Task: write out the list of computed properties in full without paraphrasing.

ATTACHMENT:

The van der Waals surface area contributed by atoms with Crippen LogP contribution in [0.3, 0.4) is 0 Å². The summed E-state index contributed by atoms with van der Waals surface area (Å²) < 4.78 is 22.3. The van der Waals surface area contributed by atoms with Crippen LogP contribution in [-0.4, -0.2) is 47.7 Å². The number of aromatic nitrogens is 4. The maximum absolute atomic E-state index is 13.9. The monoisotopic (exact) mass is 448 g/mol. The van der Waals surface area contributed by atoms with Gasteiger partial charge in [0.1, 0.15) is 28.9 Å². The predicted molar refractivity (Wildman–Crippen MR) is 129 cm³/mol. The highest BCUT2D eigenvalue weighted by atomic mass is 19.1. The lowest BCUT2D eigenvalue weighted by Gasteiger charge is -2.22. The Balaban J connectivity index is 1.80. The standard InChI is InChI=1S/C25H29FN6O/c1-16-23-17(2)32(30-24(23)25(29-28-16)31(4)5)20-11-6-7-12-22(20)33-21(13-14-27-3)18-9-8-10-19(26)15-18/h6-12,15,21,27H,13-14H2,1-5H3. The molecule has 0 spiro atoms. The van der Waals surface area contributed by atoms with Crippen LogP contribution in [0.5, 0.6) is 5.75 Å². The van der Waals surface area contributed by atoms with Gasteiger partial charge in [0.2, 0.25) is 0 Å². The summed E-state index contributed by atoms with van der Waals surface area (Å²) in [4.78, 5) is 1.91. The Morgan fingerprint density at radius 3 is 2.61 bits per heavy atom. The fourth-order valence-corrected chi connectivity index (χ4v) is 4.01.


The van der Waals surface area contributed by atoms with Crippen LogP contribution in [0.3, 0.4) is 0 Å². The summed E-state index contributed by atoms with van der Waals surface area (Å²) < 4.78 is 22.3. The van der Waals surface area contributed by atoms with Crippen LogP contribution in [-0.4, -0.2) is 47.7 Å². The number of aromatic nitrogens is 4. The maximum absolute atomic E-state index is 13.9. The monoisotopic (exact) mass is 448 g/mol. The van der Waals surface area contributed by atoms with Gasteiger partial charge in [0.1, 0.15) is 28.9 Å². The predicted molar refractivity (Wildman–Crippen MR) is 129 cm³/mol. The highest BCUT2D eigenvalue weighted by atomic mass is 19.1. The lowest BCUT2D eigenvalue weighted by Gasteiger charge is -2.22. The Balaban J connectivity index is 1.80. The standard InChI is InChI=1S/C25H29FN6O/c1-16-23-17(2)32(30-24(23)25(29-28-16)31(4)5)20-11-6-7-12-22(20)33-21(13-14-27-3)18-9-8-10-19(26)15-18/h6-12,15,21,27H,13-14H2,1-5H3. The molecule has 0 spiro atoms. The van der Waals surface area contributed by atoms with Crippen LogP contribution in [0.5, 0.6) is 5.75 Å². The van der Waals surface area contributed by atoms with Gasteiger partial charge in [0.2, 0.25) is 0 Å². The summed E-state index contributed by atoms with van der Waals surface area (Å²) in [4.78, 5) is 1.91. The Morgan fingerprint density at radius 3 is 2.61 bits per heavy atom. The fourth-order valence-corrected chi connectivity index (χ4v) is 4.01.